1 in 5 Australian women have the condition

Polycystic Ovary Syndrome or PCOS affects 116 million women globally and it’s estimated that one in eight Australian women have it. Many women have never heard of PCOS until they, or someone they know, is diagnosed.

So, what is PCOS? Here’s what you need to know.

Definition of PCOS

In simplest terms, PCOS is a chronic hormonal disorder where high levels of male hormones are produced. The word ‘polycystic’ itself translates to ‘many cysts’.

This causes the ovaries to become enlarged with small cysts on the outer edges. These cysts are eggs that have failed to properly mature and release from the ovary.

PCOS is one of the leading causes of infertility and 70 per cent of women with PCOS remain undiagnosed.

The cause of PCOS is not understood very well. Studies have suggested family history, insulin resistance and lifestyle or environmental factors could be key to developing the condition.

There is currently no cure for PCOS, however, various treatments are available to manage the symptoms it causes.

Almost one third of women diagnosed are found to have polycystic ovaries via ultrasound, though this doesn’t necessarily mean they have PCOS.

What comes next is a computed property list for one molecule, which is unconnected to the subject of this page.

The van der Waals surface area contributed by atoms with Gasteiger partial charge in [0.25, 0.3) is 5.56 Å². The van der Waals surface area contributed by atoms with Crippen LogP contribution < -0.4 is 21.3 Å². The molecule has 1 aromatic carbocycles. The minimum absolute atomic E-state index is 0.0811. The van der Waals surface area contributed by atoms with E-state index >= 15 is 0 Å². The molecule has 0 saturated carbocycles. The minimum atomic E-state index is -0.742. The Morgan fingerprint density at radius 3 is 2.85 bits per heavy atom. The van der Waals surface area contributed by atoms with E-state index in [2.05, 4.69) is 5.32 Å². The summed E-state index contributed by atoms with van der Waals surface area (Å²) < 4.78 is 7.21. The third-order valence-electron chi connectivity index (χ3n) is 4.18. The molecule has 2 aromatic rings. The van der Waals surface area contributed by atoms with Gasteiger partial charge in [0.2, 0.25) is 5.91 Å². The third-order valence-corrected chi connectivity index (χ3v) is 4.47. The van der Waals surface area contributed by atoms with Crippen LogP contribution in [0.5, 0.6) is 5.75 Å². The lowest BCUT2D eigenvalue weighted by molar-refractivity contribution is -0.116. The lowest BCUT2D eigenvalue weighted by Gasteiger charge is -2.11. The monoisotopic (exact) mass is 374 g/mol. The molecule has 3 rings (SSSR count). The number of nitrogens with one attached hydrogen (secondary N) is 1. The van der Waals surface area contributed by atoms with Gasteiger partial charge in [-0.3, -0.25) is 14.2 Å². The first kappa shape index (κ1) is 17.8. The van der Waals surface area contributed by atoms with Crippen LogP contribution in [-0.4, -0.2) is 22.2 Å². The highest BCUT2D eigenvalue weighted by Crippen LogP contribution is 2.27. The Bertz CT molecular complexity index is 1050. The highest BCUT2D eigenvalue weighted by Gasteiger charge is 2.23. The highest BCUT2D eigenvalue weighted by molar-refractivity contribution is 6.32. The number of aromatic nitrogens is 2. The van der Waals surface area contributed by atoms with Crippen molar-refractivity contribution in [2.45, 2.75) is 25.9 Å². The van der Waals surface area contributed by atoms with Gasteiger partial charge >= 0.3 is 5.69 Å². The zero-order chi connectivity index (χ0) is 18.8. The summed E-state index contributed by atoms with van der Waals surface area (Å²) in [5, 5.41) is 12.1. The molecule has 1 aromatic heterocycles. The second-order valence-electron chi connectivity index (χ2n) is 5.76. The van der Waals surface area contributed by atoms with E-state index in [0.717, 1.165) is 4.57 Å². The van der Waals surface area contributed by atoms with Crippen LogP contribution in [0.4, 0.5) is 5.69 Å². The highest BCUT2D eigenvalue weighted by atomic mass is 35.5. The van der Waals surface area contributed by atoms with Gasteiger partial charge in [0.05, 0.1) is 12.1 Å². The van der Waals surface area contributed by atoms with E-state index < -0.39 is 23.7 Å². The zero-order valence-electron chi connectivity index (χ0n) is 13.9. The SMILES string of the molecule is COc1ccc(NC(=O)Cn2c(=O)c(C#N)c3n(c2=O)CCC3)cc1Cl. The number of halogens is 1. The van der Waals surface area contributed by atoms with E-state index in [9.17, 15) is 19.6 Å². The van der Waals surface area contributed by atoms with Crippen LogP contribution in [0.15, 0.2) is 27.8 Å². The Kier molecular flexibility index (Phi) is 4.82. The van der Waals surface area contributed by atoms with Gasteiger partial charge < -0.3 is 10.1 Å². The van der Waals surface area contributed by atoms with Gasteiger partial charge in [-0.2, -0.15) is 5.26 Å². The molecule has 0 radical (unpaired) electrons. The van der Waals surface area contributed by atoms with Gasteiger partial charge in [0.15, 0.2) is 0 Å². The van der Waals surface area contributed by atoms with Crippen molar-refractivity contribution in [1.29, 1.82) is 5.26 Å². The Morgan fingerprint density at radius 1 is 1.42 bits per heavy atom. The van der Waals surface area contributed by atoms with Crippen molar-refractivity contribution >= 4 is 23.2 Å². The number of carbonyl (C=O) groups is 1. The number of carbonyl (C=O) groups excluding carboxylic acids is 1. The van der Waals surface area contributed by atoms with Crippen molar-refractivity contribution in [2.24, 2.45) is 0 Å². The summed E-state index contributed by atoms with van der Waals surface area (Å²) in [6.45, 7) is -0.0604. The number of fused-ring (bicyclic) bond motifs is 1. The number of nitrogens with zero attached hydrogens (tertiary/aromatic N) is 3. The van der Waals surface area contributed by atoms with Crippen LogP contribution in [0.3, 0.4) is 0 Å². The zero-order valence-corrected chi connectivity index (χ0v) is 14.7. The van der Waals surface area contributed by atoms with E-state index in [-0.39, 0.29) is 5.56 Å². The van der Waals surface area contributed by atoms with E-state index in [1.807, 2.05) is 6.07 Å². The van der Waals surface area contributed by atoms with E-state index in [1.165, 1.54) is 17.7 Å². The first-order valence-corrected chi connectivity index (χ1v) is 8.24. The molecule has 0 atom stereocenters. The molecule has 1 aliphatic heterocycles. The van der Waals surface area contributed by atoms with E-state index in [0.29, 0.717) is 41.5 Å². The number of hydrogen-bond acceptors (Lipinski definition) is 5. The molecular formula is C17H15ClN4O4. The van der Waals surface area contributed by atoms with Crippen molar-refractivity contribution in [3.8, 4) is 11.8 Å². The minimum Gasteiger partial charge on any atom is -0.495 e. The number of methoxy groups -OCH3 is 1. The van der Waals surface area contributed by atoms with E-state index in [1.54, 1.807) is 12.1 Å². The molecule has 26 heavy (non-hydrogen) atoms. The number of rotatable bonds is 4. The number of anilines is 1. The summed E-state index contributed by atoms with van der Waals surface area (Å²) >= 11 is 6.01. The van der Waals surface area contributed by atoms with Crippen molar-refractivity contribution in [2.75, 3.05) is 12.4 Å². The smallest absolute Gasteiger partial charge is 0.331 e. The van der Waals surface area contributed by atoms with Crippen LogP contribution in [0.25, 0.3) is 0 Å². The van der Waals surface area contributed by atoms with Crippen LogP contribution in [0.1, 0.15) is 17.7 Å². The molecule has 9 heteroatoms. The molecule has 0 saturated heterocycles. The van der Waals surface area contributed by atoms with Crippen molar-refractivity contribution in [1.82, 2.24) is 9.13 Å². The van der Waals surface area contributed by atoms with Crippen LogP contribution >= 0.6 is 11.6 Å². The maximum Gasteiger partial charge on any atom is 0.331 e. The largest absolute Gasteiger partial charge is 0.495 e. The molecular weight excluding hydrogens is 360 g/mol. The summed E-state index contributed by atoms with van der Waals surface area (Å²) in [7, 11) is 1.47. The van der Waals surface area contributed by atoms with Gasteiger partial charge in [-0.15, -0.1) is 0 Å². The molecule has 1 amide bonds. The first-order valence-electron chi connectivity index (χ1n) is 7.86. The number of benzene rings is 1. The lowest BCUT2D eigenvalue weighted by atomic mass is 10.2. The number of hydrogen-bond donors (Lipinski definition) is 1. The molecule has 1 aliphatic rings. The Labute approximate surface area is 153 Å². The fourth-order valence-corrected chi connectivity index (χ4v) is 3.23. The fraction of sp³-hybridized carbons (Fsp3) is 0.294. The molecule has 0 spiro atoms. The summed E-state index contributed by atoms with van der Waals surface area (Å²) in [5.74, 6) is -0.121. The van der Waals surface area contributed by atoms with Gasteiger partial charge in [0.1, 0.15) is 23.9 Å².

Symptoms of PCOS

There are a wide range of symptoms of PCOS. According to the experts at House Call Doctor, these symptoms usually appear during puberty but can also begin in the early to mid-20s.

Symptoms of PCOS are broad and that’s one of the reasons many women don’t realise they have the condition.

Symptoms of PCOS include:

  • Acne
  • Excessive hair on the upper lip, stomach and back
  • Thinning hair and baldness
  • High cholesterol levels
  • Heart disease
  • Difficulty falling pregnant
  • Weight gain
  • Darkened patches of skin
  • Multiple ovarian cysts
  • Immature ovarian eggs that do not ovulate
  • Menstrual cycle that is irregular, infrequent, heavy or absent entirely
  • Mood changes
  • Depression and anxiety
  • Sleep apnoea.

Women that have PCOS also have increased risk of developing other health problems as a result of the syndrome.

These problems include:

  • Insulin resistance
  • Diabetes
  • Lipid abnormalities
  • Cardiovascular disease including heart disease, heart attacks and stroke
  • Endometrial carcinoma (cancer).


PCOS diagnosis requires a doctor or medical professional. It is based on discussion with your GP about your symptoms, examination and, if necessary, blood tests and an ultrasound of the pelvis, ovaries and uterus.


Treatment and management of PCOS depends on the main problems faced by the sufferer. Treatments can either be focused on self-care, medication or a combination of both.

Self-care treatments include a healthy diet, physical exercise and weight loss to improve cardiovascular health and reduce the risk of complications related to obesity. Electrolysis can also be done to remove unwanted hair.

Medications that can be used to treat PCOS are anti-diabetic medication to control blood sugar levels, statin to decrease excess cholesterol production, hair growth inhibitor and hormones.

Hormone treatments include the birth control pill and fertility hormones to help increase a woman’s chance of falling pregnant.

If you think you may have PCOS, contact your GP.